The temptation for retrospection is difficult to resist as we head into a new year and a new decade. For the wind industry, such retrospection delivers a justified sense of pride.

When I joined the wind industry over 25 years ago there were only a handful of small commercial wind farms in the UK, and the climate change and renewables goals of European policy vision focussed on 2020 as their target year.

That date felt like it was a lifetime away, as did a future where wind energy was a significant and low-cost part of the electricity system. We had an uphill battle ahead in terms of attracting sustained policy support, developing new technology and reducing costs, not to mention proving ourselves as an industry to politicians and the public at large.

It’s now (almost, incredibly!) 2020 and we have over 630 GW of installed wind capacity globally. Last weekend, the UK saw a peak of over 16 GW of wind on the grid, supplying over 45% of instantaneous demand and there are consecutive days when wind provides more than any other source of generation, including gas. The largest commercially available turbines have capacities of 12 MW. Wind energy, both onshore and offshore, is universally popular with the public. Governments around the world are initiating and pursuing offshore programmes as they look to gain from the environmental and economic benefits that the industry can deliver.

I find it inspirational how much has been achieved in what, with hindsight, feels like such a relatively short period of time. These achievements, and the speed at which they have been delivered, should also give us a sense of optimism that as an industry we can kick on from here. The increased focus on the climate emergency and plans for net-zero and decarbonisation means that we are no longer pushing uphill – the market is pulling, and then some.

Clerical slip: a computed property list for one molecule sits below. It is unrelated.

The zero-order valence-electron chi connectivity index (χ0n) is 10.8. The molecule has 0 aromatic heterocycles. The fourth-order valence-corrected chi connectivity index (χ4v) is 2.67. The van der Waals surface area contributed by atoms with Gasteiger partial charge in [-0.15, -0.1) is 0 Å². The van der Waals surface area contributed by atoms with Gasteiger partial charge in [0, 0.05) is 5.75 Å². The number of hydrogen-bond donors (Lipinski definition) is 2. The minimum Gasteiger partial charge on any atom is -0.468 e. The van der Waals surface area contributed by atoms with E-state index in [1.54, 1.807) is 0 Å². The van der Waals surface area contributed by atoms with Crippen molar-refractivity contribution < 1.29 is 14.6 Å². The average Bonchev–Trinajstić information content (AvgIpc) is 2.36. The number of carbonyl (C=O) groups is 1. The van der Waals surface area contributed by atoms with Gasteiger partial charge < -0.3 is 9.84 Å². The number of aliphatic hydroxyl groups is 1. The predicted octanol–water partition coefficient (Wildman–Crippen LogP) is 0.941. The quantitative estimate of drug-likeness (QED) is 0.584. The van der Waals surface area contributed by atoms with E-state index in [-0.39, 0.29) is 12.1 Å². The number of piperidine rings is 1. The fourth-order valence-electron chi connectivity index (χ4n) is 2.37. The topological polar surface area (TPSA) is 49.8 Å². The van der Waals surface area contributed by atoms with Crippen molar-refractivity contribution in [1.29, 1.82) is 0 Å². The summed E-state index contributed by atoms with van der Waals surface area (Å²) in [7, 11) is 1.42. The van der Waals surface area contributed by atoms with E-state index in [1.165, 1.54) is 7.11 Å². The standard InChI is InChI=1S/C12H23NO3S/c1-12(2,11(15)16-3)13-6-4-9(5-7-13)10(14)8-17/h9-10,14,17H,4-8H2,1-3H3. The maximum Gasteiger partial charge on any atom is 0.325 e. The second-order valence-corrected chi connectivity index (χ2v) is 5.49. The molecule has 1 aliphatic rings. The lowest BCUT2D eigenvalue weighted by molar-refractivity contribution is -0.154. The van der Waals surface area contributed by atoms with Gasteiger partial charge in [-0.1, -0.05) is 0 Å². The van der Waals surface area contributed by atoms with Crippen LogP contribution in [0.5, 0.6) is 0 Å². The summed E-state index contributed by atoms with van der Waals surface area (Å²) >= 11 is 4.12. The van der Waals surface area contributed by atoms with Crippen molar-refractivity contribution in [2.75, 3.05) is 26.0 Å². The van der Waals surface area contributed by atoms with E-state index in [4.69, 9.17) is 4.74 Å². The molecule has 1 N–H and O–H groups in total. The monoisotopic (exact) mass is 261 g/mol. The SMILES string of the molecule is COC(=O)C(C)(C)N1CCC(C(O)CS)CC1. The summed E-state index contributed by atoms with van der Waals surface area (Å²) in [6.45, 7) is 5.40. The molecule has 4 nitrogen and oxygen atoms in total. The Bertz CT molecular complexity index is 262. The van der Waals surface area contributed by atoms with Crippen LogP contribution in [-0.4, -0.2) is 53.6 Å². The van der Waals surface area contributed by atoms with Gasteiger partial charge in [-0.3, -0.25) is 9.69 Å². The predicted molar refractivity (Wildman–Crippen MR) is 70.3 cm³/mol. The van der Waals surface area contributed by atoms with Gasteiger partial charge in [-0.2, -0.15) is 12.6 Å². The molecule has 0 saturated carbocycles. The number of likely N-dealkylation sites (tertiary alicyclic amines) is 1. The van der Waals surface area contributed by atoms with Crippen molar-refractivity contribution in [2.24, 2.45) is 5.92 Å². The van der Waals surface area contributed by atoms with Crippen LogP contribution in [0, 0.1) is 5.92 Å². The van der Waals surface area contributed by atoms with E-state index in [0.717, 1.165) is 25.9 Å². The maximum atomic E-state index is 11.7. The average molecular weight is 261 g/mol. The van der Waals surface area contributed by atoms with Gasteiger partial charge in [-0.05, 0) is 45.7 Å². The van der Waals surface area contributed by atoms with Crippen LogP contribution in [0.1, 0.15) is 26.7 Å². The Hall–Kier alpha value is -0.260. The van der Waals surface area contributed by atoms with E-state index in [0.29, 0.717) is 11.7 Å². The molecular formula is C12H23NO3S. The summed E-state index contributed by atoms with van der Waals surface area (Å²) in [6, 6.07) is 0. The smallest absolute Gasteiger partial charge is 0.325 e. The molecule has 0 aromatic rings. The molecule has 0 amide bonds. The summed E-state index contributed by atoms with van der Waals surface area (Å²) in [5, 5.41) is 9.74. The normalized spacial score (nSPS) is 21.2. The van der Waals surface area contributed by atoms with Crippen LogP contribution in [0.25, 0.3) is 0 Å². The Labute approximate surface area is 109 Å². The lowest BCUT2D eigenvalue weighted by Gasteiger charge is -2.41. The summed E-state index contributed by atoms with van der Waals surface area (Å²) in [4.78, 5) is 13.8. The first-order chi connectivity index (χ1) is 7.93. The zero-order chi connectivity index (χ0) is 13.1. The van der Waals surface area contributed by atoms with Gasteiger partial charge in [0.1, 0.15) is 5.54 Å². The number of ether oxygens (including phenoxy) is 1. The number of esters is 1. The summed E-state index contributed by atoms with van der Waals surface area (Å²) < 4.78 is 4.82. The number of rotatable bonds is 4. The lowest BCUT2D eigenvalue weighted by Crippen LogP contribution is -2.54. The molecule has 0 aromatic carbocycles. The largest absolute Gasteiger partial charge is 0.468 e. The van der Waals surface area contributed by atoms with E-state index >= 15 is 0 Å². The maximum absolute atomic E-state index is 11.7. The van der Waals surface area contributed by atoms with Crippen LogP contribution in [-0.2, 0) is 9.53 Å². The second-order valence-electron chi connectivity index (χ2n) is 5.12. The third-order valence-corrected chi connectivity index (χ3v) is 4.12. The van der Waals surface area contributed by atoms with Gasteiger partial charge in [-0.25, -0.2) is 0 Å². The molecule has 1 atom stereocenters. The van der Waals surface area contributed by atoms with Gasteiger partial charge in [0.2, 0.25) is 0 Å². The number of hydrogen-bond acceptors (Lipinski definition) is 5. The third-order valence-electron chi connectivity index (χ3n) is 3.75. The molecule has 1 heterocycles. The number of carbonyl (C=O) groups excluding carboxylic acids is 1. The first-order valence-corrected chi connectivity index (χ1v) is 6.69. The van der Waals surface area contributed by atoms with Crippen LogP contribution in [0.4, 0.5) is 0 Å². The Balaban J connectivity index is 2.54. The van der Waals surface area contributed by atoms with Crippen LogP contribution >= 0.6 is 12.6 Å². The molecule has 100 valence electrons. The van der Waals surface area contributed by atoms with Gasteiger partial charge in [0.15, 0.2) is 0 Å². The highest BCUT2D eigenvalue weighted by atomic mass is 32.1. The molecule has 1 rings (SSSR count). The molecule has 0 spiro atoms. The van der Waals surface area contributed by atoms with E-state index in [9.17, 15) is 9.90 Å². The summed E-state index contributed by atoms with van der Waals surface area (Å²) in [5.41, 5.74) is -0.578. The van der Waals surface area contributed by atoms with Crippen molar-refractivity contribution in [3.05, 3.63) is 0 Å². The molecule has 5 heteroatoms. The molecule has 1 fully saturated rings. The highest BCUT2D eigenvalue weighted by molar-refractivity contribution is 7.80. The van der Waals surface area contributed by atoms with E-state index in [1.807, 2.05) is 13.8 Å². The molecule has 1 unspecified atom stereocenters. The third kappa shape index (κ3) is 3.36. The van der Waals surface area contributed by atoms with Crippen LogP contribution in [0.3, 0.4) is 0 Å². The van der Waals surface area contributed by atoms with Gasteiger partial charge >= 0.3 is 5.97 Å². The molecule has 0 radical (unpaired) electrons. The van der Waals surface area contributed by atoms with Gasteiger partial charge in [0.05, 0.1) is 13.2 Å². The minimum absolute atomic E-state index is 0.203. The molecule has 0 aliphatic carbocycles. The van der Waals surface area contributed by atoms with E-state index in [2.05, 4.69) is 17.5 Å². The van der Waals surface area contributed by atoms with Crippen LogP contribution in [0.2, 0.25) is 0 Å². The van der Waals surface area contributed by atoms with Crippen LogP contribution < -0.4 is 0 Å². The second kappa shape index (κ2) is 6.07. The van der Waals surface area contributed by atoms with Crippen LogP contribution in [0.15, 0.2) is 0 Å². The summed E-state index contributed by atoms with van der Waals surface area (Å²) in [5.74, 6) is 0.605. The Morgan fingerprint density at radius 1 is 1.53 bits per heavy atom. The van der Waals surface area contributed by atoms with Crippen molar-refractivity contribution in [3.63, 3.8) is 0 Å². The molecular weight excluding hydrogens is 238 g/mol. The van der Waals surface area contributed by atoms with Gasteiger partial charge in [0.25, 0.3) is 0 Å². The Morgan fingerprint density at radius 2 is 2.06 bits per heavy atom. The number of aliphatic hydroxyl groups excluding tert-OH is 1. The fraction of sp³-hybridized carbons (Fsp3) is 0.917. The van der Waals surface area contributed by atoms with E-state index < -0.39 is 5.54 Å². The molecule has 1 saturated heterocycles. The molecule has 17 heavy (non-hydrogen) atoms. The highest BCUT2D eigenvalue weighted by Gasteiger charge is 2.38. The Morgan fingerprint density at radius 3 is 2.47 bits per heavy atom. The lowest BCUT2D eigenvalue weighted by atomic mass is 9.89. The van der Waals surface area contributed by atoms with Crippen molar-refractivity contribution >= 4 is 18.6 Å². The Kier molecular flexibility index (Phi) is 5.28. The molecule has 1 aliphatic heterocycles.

Wind generation has moved from being a solution for the curious to a key part of the energy mix for the pragmatic. As well as being essential to keep the lights on at lowest cost, wind is also seen as essential to reduce global carbon emissions. For example, Europe needs 450GW of offshore wind by 2050 to hit its Paris de-carbonisation commitments. Our recent keynote report for WindEurope, β€˜Our energy, our future’ examined the best way to achieve that.

The progress in both awareness of the climate emergency and the role for wind energy have not happened by coincidence. Both have been the result of the determination, innovation and pragmatism of people, companies and organisations committed to progress and changing the world for the better. That should give the world in general, and the wind industry in particular, renewed hope and vitality as we enter a new decade. A new decade that will see both increased opportunities and challenges on a global scale.

Neil Douglas